How can we mitigate the impacts of dust storms?
By Carlos Pérez García-Pando and Sara Basart
Over the last month, parts of Europe were hit by intense dust storms. First, a massive dust plume that originated in northeast Algeria caused reddish skies in large parts of Europe. Then, dust deposits tinted the snow-covered Pyrenees and the Alps brown. In late February, a Saharan dust outbreak severely affected the Canary Islands before heading toward continental Europe, reaching as far north as Scandinavia.
While such intense and persistent dust activity is unusual, it’s not uncommon for Europe to experience a few large dust outbreaks every year.
Why is dust a problem?
Desert dust is produced by wind erosion of arid and semi-arid surfaces. It affects weather, climate and atmospheric chemistry, delivers iron and phosphorus to land and ocean ecosystems, and increases photosynthesis and biological productivity.
While there are some positive effects, overall dust storms have severe negative impacts, particularly in countries downwind of major sources in Northern Africa, Middle East, and Central and East Asia. In such regions, the unusually high dust levels that were reached in Europe this February are common.
Dust storms increase eye infections and the incidence of respiratory and cardiovascular morbidity and mortality, and are associated to meningitis incidence rates in the African Sahel. Intense outbreaks can disrupt communications, force closing of roads and airports due to poor visibility, and can damage croplands and livestock.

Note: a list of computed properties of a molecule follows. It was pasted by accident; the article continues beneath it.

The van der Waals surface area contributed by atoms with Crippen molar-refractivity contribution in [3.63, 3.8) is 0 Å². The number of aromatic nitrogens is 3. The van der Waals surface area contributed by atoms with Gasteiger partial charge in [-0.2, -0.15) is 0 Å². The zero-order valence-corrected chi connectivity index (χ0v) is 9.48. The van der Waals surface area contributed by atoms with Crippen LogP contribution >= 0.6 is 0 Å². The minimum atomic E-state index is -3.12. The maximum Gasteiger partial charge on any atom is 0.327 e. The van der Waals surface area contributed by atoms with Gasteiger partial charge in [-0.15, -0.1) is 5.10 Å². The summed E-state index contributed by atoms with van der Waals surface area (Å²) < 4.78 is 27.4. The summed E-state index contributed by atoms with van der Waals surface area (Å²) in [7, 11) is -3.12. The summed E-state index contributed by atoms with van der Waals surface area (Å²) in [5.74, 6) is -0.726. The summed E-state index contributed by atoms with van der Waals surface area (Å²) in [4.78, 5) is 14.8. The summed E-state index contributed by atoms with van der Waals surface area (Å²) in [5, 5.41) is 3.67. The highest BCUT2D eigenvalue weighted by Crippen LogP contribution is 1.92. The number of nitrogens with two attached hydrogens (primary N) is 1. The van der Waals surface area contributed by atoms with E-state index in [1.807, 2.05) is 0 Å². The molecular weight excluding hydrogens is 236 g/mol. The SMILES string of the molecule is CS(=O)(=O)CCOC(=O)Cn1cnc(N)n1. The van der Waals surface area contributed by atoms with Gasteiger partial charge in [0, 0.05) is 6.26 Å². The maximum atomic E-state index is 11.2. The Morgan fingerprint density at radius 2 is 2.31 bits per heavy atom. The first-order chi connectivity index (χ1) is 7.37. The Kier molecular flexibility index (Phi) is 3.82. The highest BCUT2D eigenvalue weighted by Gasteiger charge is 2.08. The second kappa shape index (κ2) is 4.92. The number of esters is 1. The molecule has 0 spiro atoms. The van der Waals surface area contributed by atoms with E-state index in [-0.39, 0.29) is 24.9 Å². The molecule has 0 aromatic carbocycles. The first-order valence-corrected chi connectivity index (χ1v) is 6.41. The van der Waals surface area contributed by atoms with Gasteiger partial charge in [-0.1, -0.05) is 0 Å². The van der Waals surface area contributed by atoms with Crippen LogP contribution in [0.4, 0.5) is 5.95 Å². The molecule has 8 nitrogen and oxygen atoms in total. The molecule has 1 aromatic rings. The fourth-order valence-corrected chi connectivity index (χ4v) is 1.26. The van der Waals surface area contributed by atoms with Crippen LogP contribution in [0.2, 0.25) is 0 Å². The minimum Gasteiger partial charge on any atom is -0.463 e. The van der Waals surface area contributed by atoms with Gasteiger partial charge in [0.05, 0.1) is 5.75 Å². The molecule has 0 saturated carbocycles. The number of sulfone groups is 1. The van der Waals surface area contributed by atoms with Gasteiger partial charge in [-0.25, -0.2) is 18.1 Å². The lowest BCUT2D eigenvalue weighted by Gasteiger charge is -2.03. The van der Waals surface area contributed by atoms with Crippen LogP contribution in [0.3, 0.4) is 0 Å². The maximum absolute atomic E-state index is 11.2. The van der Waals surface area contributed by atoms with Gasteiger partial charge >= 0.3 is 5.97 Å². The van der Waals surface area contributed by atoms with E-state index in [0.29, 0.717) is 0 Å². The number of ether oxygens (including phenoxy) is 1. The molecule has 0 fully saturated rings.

Dust affects solar-energy production by reducing surface solar radiation and by accumulating on the surface of solar panels. Dust deposited on snow drastically reduces its reflectivity and increases absorption of solar radiation, leading to a faster melting of the snowpack.
Mitigate sources or mitigate impacts?
Source mitigation is possible in regions where wind erosion is exacerbated by human activities that disturb the soil, including cropping, livestock grazing, recreation and suburbanization, and water diversion for irrigation. A classic example is the 1930s “Dust Bowl” in the High Plains of the United States, where poor land-management practices along with the duration of the drought led to strong wind erosion and dust storms on an unprecedented scale.
When the dust sources are of a natural origin (e.g., a desert area), source mitigation is possible by stabilizing the surface and deploying fences when blowing sand and dust challenge human activities. However, neither are feasible nor desirable at large scale. Globally, the potential for source mitigation is rather limited, which makes impact mitigation even more crucial.
Mitigating the negative impacts of dust storms, rather than their sources, requires monitoring, modelling, forecasting and early warning systems. The tactical mitigation applications focus on actions that can be taken in the short term, whenever forecasts predict a dust storm at a certain location and time. For example, dust forecasts can help hospitals anticipate peaks in respiratory-related emergency room visits, optimise the time of planting and harvesting crops, shelter livestock, manage solar-power generation schedules and cleaning of solar panels, and minimise the time when low-visibility procedures in airports are in place.